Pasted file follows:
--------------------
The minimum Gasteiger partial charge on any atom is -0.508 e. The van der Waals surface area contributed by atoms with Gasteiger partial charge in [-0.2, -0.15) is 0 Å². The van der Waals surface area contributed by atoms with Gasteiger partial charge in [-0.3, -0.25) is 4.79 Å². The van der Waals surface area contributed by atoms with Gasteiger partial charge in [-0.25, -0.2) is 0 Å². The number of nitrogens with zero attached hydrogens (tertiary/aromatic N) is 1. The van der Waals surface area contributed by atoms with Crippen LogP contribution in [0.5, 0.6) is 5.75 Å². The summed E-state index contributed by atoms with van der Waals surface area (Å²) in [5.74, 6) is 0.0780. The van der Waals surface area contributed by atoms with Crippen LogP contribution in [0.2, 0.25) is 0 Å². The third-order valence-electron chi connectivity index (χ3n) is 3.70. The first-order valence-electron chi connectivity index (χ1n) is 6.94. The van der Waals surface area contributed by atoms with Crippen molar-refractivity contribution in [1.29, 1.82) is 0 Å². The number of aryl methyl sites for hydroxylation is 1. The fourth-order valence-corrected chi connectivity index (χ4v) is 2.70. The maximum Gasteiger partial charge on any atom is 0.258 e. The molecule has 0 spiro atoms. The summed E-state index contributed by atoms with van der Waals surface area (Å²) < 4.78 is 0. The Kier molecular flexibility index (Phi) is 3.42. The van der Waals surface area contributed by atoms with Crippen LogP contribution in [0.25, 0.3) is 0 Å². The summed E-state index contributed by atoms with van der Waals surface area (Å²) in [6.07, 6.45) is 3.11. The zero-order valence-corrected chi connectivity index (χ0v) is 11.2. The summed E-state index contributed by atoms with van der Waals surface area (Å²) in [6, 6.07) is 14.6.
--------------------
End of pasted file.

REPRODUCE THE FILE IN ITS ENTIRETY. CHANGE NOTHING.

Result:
The minimum Gasteiger partial charge on any atom is -0.508 e. The van der Waals surface area contributed by atoms with Gasteiger partial charge in [-0.2, -0.15) is 0 Å². The van der Waals surface area contributed by atoms with Gasteiger partial charge in [-0.3, -0.25) is 4.79 Å². The van der Waals surface area contributed by atoms with Gasteiger partial charge in [-0.25, -0.2) is 0 Å². The number of nitrogens with zero attached hydrogens (tertiary/aromatic N) is 1. The van der Waals surface area contributed by atoms with Crippen LogP contribution in [0.5, 0.6) is 5.75 Å². The summed E-state index contributed by atoms with van der Waals surface area (Å²) in [5.74, 6) is 0.0780. The van der Waals surface area contributed by atoms with Crippen LogP contribution in [0.2, 0.25) is 0 Å². The third-order valence-electron chi connectivity index (χ3n) is 3.70. The first-order valence-electron chi connectivity index (χ1n) is 6.94. The van der Waals surface area contributed by atoms with Crippen molar-refractivity contribution in [1.29, 1.82) is 0 Å². The number of aryl methyl sites for hydroxylation is 1. The fourth-order valence-corrected chi connectivity index (χ4v) is 2.70. The maximum Gasteiger partial charge on any atom is 0.258 e. The molecule has 0 spiro atoms. The summed E-state index contributed by atoms with van der Waals surface area (Å²) < 4.78 is 0. The Kier molecular flexibility index (Phi) is 3.42. The van der Waals surface area contributed by atoms with Crippen LogP contribution in [0.25, 0.3) is 0 Å². The summed E-state index contributed by atoms with van der Waals surface area (Å²) in [6.07, 6.45) is 3.11. The zero-order valence-corrected chi connectivity index (χ0v) is 11.2. The summed E-state index contributed by atoms with van der Waals surface area (Å²) in [6, 6.07) is 14.6.